Utah Becomes A National Rallying Point for FOI….

My good buddy Joel Campbell gives us the scoop in the Salt Lake Tribune:

It may be a dubious honor, but Utah’s open-records fight has become a battle cry for open-government activists across the nation.

The Washington-based Sunlight Foundation delivered a petition Friday at the Scott M. Matheson Courthouse signed by thousands of open-government activists to governors attending the National Governors Association meetings here.

They want to raise the profile of open government in every state. That’s important because it has become popular for politicians to promise open government on the campaign trail and then abandon the idea once in office.

Gabriela Schneider, the group’s communications director, said it was ironic that Salt Lake City is the site of the petition delivery since Utah lawmakers enacted and then rescinded HB477, which would have thrown up major roadblocks to government-records access. Gov. Gary Herbert is featured among the group’s poster children for open-government abuse, and images from HB477 protests are part of a video call to action.

“Over the last few months, Sunlight has observed a disturbing trend of states rolling back transparency of government information, clouding the ability of the public to see what their government and its officials are doing,” Schneider said,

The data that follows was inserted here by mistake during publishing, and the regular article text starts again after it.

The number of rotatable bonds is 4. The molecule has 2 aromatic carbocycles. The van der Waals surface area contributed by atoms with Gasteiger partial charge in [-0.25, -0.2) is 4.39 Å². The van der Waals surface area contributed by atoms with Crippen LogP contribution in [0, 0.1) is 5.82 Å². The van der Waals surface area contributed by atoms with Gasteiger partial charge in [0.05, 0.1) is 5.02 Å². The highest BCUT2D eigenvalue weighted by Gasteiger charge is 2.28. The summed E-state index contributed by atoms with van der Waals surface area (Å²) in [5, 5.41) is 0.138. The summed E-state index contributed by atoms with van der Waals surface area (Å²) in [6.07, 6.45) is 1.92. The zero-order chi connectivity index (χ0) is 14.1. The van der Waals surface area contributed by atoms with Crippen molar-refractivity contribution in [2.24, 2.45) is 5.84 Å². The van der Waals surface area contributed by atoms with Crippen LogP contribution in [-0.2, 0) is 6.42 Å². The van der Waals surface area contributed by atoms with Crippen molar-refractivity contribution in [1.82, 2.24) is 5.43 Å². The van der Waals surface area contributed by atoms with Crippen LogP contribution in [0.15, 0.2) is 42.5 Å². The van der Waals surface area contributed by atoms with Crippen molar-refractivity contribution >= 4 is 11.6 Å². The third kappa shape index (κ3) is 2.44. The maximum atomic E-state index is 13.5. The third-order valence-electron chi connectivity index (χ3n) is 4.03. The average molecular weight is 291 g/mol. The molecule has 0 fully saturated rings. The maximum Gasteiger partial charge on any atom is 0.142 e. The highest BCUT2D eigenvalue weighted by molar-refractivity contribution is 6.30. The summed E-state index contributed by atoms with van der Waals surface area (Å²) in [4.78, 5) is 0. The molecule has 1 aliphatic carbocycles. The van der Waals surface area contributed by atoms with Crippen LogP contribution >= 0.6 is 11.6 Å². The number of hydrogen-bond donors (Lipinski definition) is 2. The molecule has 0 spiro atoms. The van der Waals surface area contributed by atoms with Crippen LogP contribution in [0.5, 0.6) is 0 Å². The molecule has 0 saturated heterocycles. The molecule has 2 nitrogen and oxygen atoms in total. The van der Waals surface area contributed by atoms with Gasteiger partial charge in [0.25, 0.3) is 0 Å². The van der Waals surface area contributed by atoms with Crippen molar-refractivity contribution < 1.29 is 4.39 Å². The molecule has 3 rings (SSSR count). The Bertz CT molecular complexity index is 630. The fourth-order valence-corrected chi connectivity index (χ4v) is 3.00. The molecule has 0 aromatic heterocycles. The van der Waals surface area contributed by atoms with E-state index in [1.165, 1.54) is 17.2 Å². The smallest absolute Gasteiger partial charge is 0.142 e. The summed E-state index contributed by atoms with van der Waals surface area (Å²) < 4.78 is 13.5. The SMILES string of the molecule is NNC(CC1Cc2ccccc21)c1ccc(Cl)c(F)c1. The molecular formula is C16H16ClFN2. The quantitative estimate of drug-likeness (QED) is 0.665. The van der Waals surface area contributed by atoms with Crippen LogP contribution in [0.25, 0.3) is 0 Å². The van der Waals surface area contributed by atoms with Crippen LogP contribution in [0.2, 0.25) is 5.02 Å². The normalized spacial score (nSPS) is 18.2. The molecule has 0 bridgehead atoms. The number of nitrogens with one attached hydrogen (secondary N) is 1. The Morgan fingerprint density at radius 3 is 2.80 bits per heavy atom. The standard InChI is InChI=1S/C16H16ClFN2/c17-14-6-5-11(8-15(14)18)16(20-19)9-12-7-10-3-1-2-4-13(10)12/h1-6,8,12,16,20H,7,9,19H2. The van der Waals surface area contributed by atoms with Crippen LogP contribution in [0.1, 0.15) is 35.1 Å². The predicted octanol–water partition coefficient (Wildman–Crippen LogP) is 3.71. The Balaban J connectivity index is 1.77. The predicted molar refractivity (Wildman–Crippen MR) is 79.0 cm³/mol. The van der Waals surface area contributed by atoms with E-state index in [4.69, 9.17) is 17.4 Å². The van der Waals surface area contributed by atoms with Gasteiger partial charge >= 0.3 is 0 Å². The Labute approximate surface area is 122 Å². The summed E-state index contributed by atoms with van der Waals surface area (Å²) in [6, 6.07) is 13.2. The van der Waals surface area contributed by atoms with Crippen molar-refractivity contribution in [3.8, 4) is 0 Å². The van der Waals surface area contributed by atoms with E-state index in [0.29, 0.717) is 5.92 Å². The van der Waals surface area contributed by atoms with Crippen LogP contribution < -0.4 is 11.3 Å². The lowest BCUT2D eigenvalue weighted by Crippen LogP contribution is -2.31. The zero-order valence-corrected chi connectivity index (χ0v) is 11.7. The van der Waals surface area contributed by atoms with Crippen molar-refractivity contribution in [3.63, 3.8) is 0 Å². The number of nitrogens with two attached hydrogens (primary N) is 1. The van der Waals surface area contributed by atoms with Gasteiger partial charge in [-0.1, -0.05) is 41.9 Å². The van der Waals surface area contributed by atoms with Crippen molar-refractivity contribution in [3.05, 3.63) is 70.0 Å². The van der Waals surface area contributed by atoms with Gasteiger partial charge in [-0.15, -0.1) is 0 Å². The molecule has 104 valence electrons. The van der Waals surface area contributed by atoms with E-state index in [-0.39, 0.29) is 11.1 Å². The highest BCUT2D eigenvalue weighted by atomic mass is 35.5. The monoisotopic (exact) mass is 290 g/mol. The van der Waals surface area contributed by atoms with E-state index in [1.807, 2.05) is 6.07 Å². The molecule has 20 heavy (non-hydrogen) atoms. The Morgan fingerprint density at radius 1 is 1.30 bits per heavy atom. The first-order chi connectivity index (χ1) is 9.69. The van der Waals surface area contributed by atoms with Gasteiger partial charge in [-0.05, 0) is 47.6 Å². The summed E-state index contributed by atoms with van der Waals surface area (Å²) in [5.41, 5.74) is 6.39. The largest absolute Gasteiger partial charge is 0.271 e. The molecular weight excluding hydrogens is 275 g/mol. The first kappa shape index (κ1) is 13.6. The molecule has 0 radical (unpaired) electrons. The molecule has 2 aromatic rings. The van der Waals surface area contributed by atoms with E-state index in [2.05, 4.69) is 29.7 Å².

Like the Sunlight Foundation, the Reporters Committee for Freedom of the Press also noted several governors who didn’t keep their campaign promises for open government. Included on the list are governors from Wisconsin, South Carolina, Florida and Tennessee.

Constituent E-Mail Latest Utah Sticking Point

Brooke Adams continues to do a stellar job of chronicling the Utah working group’s efforts to redraw the state’s FOI laws:

As the work of a group charged with recommending changes to Utah’s open-records law draws to a close, it’s clear there’s a major sticking point among its members: whether written correspondence from constituents to lawmakers should be public at all.